For motorists and vehicle operators concerned with efficiency and reducing their environmental impact, hybrids are an attractive solution. Any vehicle with two or more distinct power sources qualifies as a hybrid, the most popular of which are electric and hydraulic systems. Both technologies are a proven means of improving vehicle efficiency and fuel economy through energy capture, storage, and release.
Energy capture is most commonly done through regenerative braking – harvesting the energy produced when a vehicle applies its brakes. This is the main way that the Toyota Prius and other popular hybrid electric vehicles generate supplemental power. It’s also true of hydraulic hybrids, except they store their energy in pressurized fluid rather than electric batteries.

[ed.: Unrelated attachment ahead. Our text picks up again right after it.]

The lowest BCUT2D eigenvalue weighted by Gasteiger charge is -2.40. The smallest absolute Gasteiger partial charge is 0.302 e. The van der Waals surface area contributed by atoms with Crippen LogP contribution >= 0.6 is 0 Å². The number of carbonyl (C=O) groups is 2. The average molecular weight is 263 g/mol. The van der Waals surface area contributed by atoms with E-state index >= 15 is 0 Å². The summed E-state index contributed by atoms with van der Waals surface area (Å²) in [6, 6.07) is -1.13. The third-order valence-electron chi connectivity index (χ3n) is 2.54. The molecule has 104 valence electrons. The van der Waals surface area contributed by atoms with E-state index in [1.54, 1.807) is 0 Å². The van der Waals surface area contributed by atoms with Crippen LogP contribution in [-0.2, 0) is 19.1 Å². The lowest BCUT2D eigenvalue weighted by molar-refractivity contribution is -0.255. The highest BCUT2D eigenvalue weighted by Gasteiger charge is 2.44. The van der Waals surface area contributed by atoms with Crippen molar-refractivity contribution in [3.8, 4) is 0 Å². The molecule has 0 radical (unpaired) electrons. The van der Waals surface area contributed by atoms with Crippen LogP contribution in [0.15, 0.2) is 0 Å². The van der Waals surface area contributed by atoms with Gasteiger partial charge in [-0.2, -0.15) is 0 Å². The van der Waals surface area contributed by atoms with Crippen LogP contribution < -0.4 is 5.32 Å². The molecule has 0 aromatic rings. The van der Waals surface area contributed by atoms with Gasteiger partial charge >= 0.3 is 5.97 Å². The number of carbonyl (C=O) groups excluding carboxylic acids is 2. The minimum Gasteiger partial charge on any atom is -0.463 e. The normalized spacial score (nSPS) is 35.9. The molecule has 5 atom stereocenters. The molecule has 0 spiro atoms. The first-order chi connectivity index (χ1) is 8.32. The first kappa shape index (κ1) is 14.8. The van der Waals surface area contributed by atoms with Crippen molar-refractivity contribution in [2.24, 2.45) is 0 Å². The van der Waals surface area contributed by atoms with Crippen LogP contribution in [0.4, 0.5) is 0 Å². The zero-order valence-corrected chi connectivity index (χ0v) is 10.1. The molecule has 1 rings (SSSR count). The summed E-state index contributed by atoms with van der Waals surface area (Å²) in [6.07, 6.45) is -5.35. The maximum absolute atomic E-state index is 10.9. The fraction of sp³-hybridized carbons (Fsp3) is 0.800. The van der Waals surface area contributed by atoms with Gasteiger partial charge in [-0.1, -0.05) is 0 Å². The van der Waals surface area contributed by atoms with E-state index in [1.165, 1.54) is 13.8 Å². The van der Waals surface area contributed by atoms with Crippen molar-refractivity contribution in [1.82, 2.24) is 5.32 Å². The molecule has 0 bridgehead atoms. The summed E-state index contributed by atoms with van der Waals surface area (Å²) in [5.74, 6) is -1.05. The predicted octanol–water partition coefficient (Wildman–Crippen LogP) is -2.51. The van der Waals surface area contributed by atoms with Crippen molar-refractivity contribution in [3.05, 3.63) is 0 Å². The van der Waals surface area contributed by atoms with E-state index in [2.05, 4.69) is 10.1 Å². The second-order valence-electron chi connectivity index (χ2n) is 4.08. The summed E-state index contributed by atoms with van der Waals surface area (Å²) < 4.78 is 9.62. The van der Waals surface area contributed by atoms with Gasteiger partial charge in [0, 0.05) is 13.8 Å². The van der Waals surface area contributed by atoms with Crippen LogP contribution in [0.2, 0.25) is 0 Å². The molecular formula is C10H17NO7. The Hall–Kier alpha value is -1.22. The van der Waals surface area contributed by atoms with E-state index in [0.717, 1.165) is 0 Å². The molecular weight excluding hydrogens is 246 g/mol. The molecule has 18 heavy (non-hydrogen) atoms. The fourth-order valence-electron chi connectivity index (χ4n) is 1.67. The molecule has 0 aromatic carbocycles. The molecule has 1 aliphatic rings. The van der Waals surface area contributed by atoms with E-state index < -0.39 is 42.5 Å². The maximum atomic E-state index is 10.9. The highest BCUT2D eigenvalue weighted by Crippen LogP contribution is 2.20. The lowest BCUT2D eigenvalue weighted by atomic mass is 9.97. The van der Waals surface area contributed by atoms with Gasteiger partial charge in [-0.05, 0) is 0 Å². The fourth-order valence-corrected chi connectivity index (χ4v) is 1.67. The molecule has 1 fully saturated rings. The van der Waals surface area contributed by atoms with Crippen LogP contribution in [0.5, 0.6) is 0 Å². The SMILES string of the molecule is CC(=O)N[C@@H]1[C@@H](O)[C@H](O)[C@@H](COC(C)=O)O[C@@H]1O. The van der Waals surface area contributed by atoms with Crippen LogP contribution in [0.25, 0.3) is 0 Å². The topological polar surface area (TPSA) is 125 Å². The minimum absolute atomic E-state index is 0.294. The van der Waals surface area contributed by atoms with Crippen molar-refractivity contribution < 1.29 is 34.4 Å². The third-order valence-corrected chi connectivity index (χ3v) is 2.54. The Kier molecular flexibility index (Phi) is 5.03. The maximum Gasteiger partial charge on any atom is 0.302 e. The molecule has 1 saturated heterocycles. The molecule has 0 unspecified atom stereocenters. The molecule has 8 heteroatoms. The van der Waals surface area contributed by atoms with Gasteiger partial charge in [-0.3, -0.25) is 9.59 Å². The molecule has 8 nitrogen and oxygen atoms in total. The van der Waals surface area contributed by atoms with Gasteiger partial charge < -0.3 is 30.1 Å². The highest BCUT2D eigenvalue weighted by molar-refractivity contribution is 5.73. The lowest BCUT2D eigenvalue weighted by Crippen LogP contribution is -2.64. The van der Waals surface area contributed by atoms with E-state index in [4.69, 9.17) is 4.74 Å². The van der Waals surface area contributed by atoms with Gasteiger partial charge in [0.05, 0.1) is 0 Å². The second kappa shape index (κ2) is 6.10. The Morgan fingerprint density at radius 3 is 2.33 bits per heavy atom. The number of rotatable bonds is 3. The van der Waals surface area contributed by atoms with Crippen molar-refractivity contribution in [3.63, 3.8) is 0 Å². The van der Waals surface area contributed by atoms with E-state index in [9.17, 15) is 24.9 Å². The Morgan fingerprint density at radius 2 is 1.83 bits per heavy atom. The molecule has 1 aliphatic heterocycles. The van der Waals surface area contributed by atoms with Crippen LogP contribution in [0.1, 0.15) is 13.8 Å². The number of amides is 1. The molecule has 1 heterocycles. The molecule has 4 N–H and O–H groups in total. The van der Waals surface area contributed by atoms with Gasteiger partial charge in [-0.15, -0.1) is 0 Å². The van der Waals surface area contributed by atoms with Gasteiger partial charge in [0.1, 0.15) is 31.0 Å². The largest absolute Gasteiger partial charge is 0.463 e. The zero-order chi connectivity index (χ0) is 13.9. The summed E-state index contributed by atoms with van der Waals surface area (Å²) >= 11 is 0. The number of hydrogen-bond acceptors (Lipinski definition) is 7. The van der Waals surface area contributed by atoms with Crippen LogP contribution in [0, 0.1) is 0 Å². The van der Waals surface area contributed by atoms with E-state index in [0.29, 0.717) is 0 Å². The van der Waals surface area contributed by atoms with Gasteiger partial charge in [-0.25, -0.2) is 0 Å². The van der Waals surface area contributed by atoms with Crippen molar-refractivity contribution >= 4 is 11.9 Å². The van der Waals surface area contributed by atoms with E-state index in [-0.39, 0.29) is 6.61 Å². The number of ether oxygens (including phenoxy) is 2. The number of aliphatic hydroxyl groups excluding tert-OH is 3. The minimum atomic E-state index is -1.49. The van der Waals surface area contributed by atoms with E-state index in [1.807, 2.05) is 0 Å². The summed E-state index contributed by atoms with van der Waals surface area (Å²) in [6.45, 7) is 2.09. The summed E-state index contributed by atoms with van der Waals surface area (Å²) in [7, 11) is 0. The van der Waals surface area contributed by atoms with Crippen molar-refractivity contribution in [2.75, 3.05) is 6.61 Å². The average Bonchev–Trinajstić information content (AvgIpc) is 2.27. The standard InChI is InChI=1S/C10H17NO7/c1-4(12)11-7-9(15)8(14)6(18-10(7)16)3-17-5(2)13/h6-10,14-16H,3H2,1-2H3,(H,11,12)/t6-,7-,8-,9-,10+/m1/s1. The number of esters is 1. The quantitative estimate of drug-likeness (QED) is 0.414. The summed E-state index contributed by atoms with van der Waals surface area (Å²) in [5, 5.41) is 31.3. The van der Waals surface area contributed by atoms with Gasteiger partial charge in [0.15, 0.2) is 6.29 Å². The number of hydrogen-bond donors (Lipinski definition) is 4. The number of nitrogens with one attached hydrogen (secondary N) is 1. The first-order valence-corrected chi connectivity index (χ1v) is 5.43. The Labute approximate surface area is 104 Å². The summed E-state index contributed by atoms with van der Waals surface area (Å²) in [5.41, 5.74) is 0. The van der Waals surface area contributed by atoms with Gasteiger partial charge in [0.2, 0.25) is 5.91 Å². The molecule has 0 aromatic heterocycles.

Each system has its advantages, disadvantages, and preferred applications. For heavier vehicles like trucks and buses, hydraulic hybrids are often more effective at capturing and reusing energy. Electric hybrids predominate in smaller vehicles, which do not need as much power to maintain speed as their heavier counterparts do. Hydraulic systems are also popular in heavy-vehicle applications where the cost and weight of effective batteries is prohibitive.
Despite their clean energy and environmental benefits, both systems present an “e-waste” risk; old batteries can be harmful if not properly disposed of, and the spilling of hydraulic fluid is a real environmental concern. Both systems also ultimately add drag to vehicles that offsets the efficiency gains they produce.